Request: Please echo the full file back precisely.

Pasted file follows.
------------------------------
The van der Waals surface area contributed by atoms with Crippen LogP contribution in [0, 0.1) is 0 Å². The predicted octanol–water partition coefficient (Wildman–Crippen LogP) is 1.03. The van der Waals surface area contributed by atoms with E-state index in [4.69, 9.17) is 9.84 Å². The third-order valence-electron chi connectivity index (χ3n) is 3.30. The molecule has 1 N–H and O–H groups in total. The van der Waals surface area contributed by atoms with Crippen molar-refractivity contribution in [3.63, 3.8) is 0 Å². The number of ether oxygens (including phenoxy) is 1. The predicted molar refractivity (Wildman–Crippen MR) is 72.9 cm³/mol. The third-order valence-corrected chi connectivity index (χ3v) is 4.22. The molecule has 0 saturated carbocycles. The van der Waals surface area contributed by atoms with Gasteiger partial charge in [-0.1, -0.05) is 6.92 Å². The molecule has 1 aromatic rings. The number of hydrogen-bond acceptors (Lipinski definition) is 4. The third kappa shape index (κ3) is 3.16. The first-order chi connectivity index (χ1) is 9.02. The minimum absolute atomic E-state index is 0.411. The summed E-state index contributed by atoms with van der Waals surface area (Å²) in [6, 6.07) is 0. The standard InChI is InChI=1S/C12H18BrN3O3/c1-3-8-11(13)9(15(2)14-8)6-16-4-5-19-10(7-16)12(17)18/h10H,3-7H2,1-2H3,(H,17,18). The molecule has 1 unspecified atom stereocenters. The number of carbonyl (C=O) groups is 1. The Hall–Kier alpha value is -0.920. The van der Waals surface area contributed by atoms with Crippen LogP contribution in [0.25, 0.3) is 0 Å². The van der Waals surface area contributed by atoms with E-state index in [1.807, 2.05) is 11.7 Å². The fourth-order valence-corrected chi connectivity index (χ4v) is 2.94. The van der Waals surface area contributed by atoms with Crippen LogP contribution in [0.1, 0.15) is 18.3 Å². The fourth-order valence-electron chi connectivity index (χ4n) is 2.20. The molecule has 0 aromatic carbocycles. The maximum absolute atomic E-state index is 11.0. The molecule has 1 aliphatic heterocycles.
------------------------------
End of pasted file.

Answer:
The van der Waals surface area contributed by atoms with Crippen LogP contribution in [0, 0.1) is 0 Å². The predicted octanol–water partition coefficient (Wildman–Crippen LogP) is 1.03. The van der Waals surface area contributed by atoms with E-state index in [4.69, 9.17) is 9.84 Å². The third-order valence-electron chi connectivity index (χ3n) is 3.30. The molecule has 1 N–H and O–H groups in total. The van der Waals surface area contributed by atoms with Crippen molar-refractivity contribution in [3.63, 3.8) is 0 Å². The number of ether oxygens (including phenoxy) is 1. The predicted molar refractivity (Wildman–Crippen MR) is 72.9 cm³/mol. The third-order valence-corrected chi connectivity index (χ3v) is 4.22. The molecule has 0 saturated carbocycles. The van der Waals surface area contributed by atoms with Gasteiger partial charge in [-0.1, -0.05) is 6.92 Å². The molecule has 1 aromatic rings. The number of hydrogen-bond acceptors (Lipinski definition) is 4. The third kappa shape index (κ3) is 3.16. The first-order chi connectivity index (χ1) is 9.02. The minimum absolute atomic E-state index is 0.411. The summed E-state index contributed by atoms with van der Waals surface area (Å²) in [6, 6.07) is 0. The standard InChI is InChI=1S/C12H18BrN3O3/c1-3-8-11(13)9(15(2)14-8)6-16-4-5-19-10(7-16)12(17)18/h10H,3-7H2,1-2H3,(H,17,18). The molecule has 1 unspecified atom stereocenters. The number of carbonyl (C=O) groups is 1. The Hall–Kier alpha value is -0.920. The van der Waals surface area contributed by atoms with Crippen LogP contribution in [0.25, 0.3) is 0 Å². The van der Waals surface area contributed by atoms with E-state index in [1.807, 2.05) is 11.7 Å². The fourth-order valence-corrected chi connectivity index (χ4v) is 2.94. The van der Waals surface area contributed by atoms with Crippen LogP contribution in [0.1, 0.15) is 18.3 Å². The fourth-order valence-electron chi connectivity index (χ4n) is 2.20. The molecule has 0 aromatic carbocycles. The maximum absolute atomic E-state index is 11.0. The molecule has 1 aliphatic heterocycles.